Friday, 28 March 2008

For the record

Five emergency calls; one pronounced dead on scene, one cancelled on scene, the others by ambulance.

A 40 year-old man with a history of recent kidney replacement collapsed in the street. He had low blood pressure and looked quite pale but there was no pain associated with his current condition. An ambulance took him to hospital where his renal function will be investigated no doubt.

Then a 49 year-old man with a history of cardiac problems collapsed after feeling dizzy. He also had a headache and he too, looked pale when I arrived. The crew were right behind me, so I handed over to them and accompanied them out to the ambulance, where I intended to look at the ECG before leaving the scene. This plan was thwarted, however, by a General Broadcast (GB) overheard on the radio by one of the crew. A cardiac arrest nearby had been waiting for an available responder and, as the man looked stable enough and the crew didn’t require my help, I felt I should free myself up for it.

I went to the car and ‘greened’ up, then called Control and notified them that I was available for the suspended call they had just GB’d. I was sent the details and off I went.

I arrived outside a psychiatric hospital and the crew pulled up within a few seconds of me. I asked them to go up and start working on the patient while I got my equipment together and greeted the MRU paramedic who had been sent to assist. We followed the crew to the little room in which a 35 year-old female lay on the bed, obviously dead. Although CPR was being carried out by the crew, there was post mortem staining on one side of the body and that side was cold to touch. The ECG showed consistent asystole and a doctor was on scene. We had everything we needed to call this one and, after a few minutes, we did, with the full agreement of all present, including the doctor.

The woman was known to drink and take overdoses of pills. It looked like she was successful this time, if that’s what killed her. The Coroner will decide in this case. All we had left to do was tidy up and complete paperwork. I left the crew to do that and went to my next call, a 65 year-old male who had fainted at home but as I pulled up and the crew arrived, I was recalled to the last scene to complete a PLE form (this is used when we pronounce life extinct). I had thought the crew could do that but apparently (and I’m not the only paramedic who didn’t know this) the clinical lead (i.e. the first paramedic on scene) is supposed to do it. So there I was, completing the very form that the crew had already completed before me. It seemed silly, really.

I was also asked to attend my home station for a police interview in which I had to give a statement regarding the young man who was stabbed to death near Trafalgar Square. I posted on this a few weeks ago. Apparently a witness to the existence of a stab wound was required because HEMS had obliterated it when they carried out a thoracotomy in order to gain access to the man’s heart. I was sure that I wasn’t the only one who’d seen the wound but I was the only one they could get a hold of. The whole statement process took more than an hour. It’s the second I’ve given in as many weeks.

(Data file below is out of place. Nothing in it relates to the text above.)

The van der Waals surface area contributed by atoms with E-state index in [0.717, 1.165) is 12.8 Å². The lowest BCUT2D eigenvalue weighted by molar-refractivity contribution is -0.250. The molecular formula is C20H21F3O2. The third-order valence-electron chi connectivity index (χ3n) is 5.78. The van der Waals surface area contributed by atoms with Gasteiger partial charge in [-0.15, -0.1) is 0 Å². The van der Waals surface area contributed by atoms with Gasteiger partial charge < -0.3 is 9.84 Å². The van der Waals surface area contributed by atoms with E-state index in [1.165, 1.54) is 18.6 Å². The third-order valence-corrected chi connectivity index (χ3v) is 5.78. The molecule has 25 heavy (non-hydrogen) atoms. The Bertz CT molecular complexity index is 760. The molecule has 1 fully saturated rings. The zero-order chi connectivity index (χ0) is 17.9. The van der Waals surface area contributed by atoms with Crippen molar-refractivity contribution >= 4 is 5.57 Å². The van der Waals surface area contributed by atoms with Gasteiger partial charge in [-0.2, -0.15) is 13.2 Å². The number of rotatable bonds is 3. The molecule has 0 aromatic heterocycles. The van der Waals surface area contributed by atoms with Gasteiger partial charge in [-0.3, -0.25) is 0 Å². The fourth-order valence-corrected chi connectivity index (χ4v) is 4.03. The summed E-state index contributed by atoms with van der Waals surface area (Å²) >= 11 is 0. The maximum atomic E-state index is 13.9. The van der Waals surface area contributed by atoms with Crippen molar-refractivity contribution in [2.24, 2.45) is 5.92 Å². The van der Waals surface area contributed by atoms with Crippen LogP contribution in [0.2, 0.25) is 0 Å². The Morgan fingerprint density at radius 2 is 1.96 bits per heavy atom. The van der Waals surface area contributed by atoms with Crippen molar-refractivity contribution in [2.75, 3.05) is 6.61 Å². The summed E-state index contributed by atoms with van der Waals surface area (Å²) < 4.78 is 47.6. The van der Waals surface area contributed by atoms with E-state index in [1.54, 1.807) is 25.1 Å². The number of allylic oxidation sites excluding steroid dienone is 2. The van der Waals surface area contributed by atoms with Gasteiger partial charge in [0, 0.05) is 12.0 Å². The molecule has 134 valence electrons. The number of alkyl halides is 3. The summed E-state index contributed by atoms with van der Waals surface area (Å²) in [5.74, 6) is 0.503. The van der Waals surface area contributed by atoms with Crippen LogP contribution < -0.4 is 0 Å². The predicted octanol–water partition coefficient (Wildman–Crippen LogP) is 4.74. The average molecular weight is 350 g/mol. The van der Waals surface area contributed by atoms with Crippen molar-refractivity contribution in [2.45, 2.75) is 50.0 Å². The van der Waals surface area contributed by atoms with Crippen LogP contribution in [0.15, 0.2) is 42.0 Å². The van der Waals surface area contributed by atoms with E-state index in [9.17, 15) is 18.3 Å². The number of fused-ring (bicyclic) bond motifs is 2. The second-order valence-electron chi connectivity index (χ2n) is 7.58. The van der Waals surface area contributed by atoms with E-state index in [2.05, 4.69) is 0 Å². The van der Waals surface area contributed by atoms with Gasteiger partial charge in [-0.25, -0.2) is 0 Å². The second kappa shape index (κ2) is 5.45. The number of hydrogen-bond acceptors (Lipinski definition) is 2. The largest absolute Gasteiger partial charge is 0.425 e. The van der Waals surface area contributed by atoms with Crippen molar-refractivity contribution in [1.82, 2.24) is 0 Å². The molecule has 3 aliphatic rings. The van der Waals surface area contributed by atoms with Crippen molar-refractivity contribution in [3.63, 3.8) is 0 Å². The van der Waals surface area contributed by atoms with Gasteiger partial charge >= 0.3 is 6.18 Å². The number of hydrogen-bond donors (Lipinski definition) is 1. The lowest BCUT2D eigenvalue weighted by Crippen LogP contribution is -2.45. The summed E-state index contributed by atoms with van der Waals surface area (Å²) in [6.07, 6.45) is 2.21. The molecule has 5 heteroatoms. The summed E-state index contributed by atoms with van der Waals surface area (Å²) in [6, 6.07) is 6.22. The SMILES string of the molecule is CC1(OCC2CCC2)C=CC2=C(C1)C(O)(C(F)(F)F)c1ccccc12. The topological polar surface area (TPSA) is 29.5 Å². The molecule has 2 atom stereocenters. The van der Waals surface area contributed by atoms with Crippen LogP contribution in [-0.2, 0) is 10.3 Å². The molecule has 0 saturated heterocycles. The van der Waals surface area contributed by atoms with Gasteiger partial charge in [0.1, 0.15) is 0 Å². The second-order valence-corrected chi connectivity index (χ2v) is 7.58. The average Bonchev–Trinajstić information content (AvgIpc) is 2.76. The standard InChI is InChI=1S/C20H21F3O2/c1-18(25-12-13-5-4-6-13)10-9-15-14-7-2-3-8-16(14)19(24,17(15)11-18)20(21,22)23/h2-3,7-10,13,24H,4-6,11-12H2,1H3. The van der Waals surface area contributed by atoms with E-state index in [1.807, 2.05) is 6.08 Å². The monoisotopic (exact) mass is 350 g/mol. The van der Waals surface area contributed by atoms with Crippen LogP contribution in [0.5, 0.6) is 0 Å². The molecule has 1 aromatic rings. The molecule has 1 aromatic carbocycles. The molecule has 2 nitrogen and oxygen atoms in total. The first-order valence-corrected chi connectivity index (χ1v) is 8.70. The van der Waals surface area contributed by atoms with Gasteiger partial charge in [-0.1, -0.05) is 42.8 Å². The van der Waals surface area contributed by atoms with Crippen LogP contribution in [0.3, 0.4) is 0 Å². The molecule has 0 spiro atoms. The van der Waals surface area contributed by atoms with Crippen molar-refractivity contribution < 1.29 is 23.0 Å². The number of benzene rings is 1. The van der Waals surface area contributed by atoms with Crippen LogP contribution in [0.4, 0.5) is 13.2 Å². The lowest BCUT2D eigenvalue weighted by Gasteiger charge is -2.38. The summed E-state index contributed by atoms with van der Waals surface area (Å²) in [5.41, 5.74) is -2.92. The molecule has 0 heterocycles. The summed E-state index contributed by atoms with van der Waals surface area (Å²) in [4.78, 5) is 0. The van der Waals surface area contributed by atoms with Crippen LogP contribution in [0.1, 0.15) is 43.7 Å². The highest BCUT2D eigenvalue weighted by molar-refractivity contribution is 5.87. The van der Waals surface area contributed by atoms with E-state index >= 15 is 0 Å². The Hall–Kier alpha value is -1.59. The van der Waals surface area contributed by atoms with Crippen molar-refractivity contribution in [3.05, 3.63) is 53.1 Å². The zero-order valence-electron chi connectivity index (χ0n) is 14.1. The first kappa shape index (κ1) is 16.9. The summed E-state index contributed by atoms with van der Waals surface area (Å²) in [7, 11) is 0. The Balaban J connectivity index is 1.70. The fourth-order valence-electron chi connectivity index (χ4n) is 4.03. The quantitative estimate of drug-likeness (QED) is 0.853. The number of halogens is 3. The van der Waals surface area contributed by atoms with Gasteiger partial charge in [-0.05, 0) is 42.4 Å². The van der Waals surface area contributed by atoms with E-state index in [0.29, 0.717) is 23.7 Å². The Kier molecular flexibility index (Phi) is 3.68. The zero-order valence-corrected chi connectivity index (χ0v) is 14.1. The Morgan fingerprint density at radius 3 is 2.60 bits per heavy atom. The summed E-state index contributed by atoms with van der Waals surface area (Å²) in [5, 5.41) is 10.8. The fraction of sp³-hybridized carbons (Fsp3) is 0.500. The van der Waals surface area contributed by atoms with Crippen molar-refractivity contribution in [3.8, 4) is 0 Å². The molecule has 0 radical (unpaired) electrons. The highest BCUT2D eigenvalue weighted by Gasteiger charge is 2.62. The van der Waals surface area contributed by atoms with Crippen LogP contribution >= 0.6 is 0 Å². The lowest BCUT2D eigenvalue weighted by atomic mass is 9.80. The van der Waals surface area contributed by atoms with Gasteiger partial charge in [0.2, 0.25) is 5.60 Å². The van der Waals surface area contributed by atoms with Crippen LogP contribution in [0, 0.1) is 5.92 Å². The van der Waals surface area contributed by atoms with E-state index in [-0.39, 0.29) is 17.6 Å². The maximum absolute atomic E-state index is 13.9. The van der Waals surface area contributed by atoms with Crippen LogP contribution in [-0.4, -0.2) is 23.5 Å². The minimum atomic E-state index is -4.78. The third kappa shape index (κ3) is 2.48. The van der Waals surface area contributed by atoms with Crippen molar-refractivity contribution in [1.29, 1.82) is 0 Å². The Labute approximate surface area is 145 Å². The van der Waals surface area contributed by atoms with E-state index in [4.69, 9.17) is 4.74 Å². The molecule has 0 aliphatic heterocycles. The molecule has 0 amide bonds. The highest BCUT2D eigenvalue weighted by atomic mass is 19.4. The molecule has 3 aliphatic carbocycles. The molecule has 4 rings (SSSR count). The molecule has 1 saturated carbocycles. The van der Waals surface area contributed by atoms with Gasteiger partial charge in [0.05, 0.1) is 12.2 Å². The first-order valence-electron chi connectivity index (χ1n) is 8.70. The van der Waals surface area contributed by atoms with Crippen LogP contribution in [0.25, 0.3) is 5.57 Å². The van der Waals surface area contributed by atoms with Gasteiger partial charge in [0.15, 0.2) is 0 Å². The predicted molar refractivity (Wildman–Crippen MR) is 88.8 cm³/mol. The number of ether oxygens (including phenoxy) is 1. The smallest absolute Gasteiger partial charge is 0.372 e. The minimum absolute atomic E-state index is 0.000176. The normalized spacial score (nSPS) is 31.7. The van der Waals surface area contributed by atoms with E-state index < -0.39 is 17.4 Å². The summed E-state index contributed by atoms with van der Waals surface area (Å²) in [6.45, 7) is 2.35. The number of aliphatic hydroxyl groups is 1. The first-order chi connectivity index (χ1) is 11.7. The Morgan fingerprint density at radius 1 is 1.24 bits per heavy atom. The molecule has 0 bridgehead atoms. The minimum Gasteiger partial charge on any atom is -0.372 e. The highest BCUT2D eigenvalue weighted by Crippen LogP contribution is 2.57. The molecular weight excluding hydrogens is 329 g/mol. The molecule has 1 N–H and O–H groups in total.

I ended my shift with a 52 year-old man who was having a severe asthma attack; a proper one, not one of those calls we get because someone is a bit wheezy. This man was in dire trouble.

I nebulised him once I got past the large but friendly dog (one of two – the other was small) in the hallway. The family were deeply concerned about him because he had never been so bad and his inhaler had failed to help. He was using every accessory muscle in his body to breathe and sweat was pouring off him. I’m supposed to record a peak flow reading but, as in all of these serious cases, I didn’t – it was more important to get him breathing properly again. I would record this on my PRF and hope that it was accepted.

By the time the crew arrived and took him to the ambulance (which was only five minutes), he was breathing better and looked like a different man. He was given further doses of Salbutamol and Atrovent on the way to hospital - he was ‘blued’ in.

That job made my day worthwhile because I felt I did something useful for a change.

Be safe.


GrumpyRN said...

"I’m supposed to record a peak flow reading but, as in all of these serious cases, I didn’t – it was more important to get him breathing properly again". Absolutely right, by the sound of things there was no way you were going to get a peak flow and would have distressed the patient to try. Well done, sounds a good job.

Anonymous said...

In Western Australia, we're now using both nebulised Salbutamol, 5mg in 2.5ml saline nebules or Ventolin by inhaler, with a single use spacer/space chamber. The concern was SARS/H5N1 with nebulised Salbutamol. Apparently they're both similar in pharmacological effectiveness. Anyone finding this on road? Good on you- PEFMs come after breathing!

Anonymous said...

I am a long time reader but my first coment. I am a tech from manchester with 5 months time on the road. I have learnt a lot from your last couple of blogs, keep it up mate. Your helping in more ways than you think.

Stay safe


Xf said...


Good luck with your career up there in the north. Thanks for your comment.